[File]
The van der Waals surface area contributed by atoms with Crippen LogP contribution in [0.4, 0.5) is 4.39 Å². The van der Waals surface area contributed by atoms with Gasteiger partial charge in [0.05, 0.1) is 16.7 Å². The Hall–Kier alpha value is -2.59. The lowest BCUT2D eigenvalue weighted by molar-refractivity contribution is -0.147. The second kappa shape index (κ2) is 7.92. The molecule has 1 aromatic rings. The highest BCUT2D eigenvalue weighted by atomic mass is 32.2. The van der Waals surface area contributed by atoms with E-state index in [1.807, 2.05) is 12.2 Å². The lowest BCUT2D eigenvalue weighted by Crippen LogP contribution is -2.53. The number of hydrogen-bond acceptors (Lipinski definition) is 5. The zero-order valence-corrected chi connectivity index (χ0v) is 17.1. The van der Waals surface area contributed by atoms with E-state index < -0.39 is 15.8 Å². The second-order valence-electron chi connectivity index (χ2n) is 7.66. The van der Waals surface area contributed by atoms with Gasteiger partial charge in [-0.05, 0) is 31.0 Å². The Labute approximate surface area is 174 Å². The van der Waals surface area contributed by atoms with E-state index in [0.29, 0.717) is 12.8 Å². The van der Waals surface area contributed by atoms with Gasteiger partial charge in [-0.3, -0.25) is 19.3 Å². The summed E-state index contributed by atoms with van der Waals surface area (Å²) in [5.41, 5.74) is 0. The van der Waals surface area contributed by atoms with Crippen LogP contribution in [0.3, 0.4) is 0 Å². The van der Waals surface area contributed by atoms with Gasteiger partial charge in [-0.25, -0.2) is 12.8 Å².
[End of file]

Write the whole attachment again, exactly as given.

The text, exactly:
The van der Waals surface area contributed by atoms with Crippen LogP contribution in [0.4, 0.5) is 4.39 Å². The van der Waals surface area contributed by atoms with Gasteiger partial charge in [0.05, 0.1) is 16.7 Å². The Hall–Kier alpha value is -2.59. The lowest BCUT2D eigenvalue weighted by molar-refractivity contribution is -0.147. The second kappa shape index (κ2) is 7.92. The molecule has 1 aromatic rings. The highest BCUT2D eigenvalue weighted by atomic mass is 32.2. The van der Waals surface area contributed by atoms with E-state index in [1.807, 2.05) is 12.2 Å². The lowest BCUT2D eigenvalue weighted by Crippen LogP contribution is -2.53. The number of hydrogen-bond acceptors (Lipinski definition) is 5. The zero-order valence-corrected chi connectivity index (χ0v) is 17.1. The van der Waals surface area contributed by atoms with E-state index < -0.39 is 15.8 Å². The second-order valence-electron chi connectivity index (χ2n) is 7.66. The van der Waals surface area contributed by atoms with Gasteiger partial charge in [-0.05, 0) is 31.0 Å². The Labute approximate surface area is 174 Å². The van der Waals surface area contributed by atoms with E-state index in [0.29, 0.717) is 12.8 Å². The van der Waals surface area contributed by atoms with Gasteiger partial charge in [-0.3, -0.25) is 19.3 Å². The summed E-state index contributed by atoms with van der Waals surface area (Å²) in [5.41, 5.74) is 0. The van der Waals surface area contributed by atoms with Crippen LogP contribution in [0.3, 0.4) is 0 Å². The van der Waals surface area contributed by atoms with Gasteiger partial charge in [-0.25, -0.2) is 12.8 Å².